Red Bluff Council Sends RV Tax Issue to Voters
Deciding it couldn't wait another two years to settle a dispute, the Red Bluff City Council in Red Bluff, Calif., adopted a resolution Tuesday (July 17) to allow voters to decide whether RV parks should be subject to the city's Transient Occupancy Tax.
City Manager Richard Crabtree said the dispute between the city and Durango RV Resort had been simmering for years. City staff had suggested sending the issue to voters to avoid a potential lengthy and costly legal battle, the Red Bluff Daily News reported.
The city imposes a 10 percent tax on room fees to guests in a wide variety of commercial lodging establishments.
Durango employees have said they once tried to pay the tax in the past, but were told they didn't have to. Then years later the city asked them to pay.
City staff estimated the dispute cost the city about $52,000 during the first six months of 2012. Durango employees say that number is too high.
The 1965 ordinance that created the tax lists a vast array of lodging, but did not specifically list RV parks.
In September 2011, the city amended the ordnance to specifically list RV parks.
At Tuesday's meeting, a former Durango employee told the council there has always been tension between the resort and the city because of the way the dispute was originally handled.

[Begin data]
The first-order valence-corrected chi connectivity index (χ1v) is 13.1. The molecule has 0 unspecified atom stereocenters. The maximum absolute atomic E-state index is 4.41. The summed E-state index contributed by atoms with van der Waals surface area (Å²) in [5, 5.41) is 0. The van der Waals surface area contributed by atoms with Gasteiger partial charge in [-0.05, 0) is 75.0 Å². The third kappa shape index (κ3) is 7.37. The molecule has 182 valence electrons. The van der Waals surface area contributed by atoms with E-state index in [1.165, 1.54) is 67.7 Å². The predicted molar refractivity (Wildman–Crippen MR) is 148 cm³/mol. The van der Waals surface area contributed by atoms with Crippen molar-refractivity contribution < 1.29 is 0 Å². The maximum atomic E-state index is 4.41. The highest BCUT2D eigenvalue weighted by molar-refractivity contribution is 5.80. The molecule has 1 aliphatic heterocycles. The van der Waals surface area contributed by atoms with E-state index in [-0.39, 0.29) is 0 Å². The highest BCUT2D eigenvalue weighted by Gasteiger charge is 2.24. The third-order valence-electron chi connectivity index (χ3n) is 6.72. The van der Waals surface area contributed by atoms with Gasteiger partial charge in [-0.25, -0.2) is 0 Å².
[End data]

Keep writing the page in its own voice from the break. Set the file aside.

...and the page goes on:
She said she preferred sending the decision to the voters to decide.
This is just the right thing to do, she said.
But resort manager Pam Capello asked the council to delay its decision, saying the owner did not find out about the resolution until reading it in the newspaper earlier that morning.
Capello said, since Durango is the only RV park within city limits, the tax could potentially affect its business with a perceived rate hike other local establishments would not have.
Crabtree, citing a July 30 election deadline, told the council if it did not act at Tuesday's meeting it would have to wait two years until the next election to have the issue placed on the ballot.
Councilman Rob Schmid said nobody wanted to wait an additional two years to settle the dispute.
Councilwoman Daniele Jackson and Mayor Forrest Flynn said they were already content the amended ordinance gave the city the right to collect from Durango.
They joined Schmid and Councilman Wayne Brown in voting yes for the resolution.
Councilman Bob Carrel voted against it.
The resolution required four-fifths approval from the council to be placed on the November ballot.
A simple majority from voters would pass the ordinance.
Crabtree said Durango would have plenty of time to convince voters of their argument and even said there was a possibility the measure could be yanked from the ballot after he meets with the resort's lawyers in August.
We'll get it cleared up one way or another in November, Flynn said.